The exceptions, however, were in London North Centre and Elgin—Middlesex—London, where the party saw five and 11 percentage point increases, respectively, over the last election.
The longtime NDP stronghold of London—Fanshawe will remain so for at least another term, with voters there handing NDP incumbent Teresa Armstrong the fourth term she was looking for.
Armstrong received 47 per cent of the vote to Tory runner-up Jane Kovarikova’s 33 per cent, with the Liberals and Greens trailing in third and fourth place, respectively.
“I was hoping it had been an NDP government,” Armstrong said late Thursday of the PC gains seen across the province. “But that doesn’t sway me from continuing to work really hard and represent the people that put their faith in me today, and I’m really humbled by that.”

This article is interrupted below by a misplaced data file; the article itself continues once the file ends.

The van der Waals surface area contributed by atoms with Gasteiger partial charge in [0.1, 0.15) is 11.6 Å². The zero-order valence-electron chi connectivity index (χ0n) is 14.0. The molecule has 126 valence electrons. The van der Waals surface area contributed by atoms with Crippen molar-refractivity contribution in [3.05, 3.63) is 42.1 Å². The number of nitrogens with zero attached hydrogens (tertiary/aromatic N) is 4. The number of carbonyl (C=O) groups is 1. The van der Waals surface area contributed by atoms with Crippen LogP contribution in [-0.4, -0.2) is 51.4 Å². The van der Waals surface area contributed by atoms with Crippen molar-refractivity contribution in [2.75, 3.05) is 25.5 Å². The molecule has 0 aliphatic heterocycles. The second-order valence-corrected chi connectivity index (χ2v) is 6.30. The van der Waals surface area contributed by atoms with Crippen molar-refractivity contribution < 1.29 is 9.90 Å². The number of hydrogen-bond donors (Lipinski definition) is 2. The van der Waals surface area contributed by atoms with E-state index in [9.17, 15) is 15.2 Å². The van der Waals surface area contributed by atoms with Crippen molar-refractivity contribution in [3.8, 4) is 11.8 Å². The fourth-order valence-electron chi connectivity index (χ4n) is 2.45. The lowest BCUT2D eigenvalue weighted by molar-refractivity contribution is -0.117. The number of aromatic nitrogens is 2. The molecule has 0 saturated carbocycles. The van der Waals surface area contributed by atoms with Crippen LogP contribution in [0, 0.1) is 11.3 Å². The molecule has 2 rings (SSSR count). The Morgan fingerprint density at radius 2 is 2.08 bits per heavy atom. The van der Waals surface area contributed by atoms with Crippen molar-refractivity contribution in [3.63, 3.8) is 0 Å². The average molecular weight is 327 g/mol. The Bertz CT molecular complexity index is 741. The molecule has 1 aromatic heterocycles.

London—Fanshawe has been an NDP stronghold since Armstrong was first elected in the riding in 2011. Voters have re-elected her twice with solid margins, including in 2018 when she received 55 per cent of the vote to Tory Eric Weniger’s 30 per cent.
Speaking to reporters from her election night headquarters at East London Moose Lodge, Armstrong said she would continue to press for affordable housing, mental health care coverage under OHIP, and a province-wide dental plan at Queen’s Park.
“I will continue with those things when I get back, along with so many other things, like a doctor shortage. I mean, the list goes on and on and on,” she said.
“And those things have been broken for many consecutive governments with Liberals and Conservatives. Those are the things I’m going to be raising.”